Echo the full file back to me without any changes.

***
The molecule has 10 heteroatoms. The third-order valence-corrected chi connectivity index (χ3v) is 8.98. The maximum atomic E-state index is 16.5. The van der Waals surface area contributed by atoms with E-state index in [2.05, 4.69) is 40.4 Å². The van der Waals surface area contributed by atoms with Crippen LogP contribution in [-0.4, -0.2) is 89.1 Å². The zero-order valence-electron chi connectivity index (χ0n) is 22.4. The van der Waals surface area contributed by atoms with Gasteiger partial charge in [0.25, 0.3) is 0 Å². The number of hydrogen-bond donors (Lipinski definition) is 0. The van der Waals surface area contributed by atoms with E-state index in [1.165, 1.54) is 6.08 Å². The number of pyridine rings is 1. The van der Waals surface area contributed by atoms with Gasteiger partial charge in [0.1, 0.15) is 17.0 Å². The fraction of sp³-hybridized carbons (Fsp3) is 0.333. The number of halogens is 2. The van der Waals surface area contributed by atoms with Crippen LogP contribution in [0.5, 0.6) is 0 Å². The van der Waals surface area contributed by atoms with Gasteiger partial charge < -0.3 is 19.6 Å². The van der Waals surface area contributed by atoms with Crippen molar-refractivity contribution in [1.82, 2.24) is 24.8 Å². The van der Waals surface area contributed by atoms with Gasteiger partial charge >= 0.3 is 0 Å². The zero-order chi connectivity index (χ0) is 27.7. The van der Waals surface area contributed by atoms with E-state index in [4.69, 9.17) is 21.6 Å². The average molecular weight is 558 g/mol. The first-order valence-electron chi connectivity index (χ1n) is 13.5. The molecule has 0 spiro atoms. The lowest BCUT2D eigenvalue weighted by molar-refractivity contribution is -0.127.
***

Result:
The molecule has 10 heteroatoms. The third-order valence-corrected chi connectivity index (χ3v) is 8.98. The maximum atomic E-state index is 16.5. The van der Waals surface area contributed by atoms with E-state index in [2.05, 4.69) is 40.4 Å². The van der Waals surface area contributed by atoms with Crippen LogP contribution in [-0.4, -0.2) is 89.1 Å². The zero-order valence-electron chi connectivity index (χ0n) is 22.4. The van der Waals surface area contributed by atoms with Gasteiger partial charge in [0.25, 0.3) is 0 Å². The number of hydrogen-bond donors (Lipinski definition) is 0. The van der Waals surface area contributed by atoms with E-state index in [1.165, 1.54) is 6.08 Å². The number of pyridine rings is 1. The van der Waals surface area contributed by atoms with Gasteiger partial charge in [0.1, 0.15) is 17.0 Å². The fraction of sp³-hybridized carbons (Fsp3) is 0.333. The number of halogens is 2. The van der Waals surface area contributed by atoms with Crippen LogP contribution in [0.5, 0.6) is 0 Å². The van der Waals surface area contributed by atoms with Gasteiger partial charge < -0.3 is 19.6 Å². The van der Waals surface area contributed by atoms with Crippen molar-refractivity contribution in [1.82, 2.24) is 24.8 Å². The van der Waals surface area contributed by atoms with Gasteiger partial charge >= 0.3 is 0 Å². The zero-order chi connectivity index (χ0) is 27.7. The van der Waals surface area contributed by atoms with E-state index in [4.69, 9.17) is 21.6 Å². The average molecular weight is 558 g/mol. The first-order valence-electron chi connectivity index (χ1n) is 13.5. The molecule has 0 spiro atoms. The lowest BCUT2D eigenvalue weighted by molar-refractivity contribution is -0.127.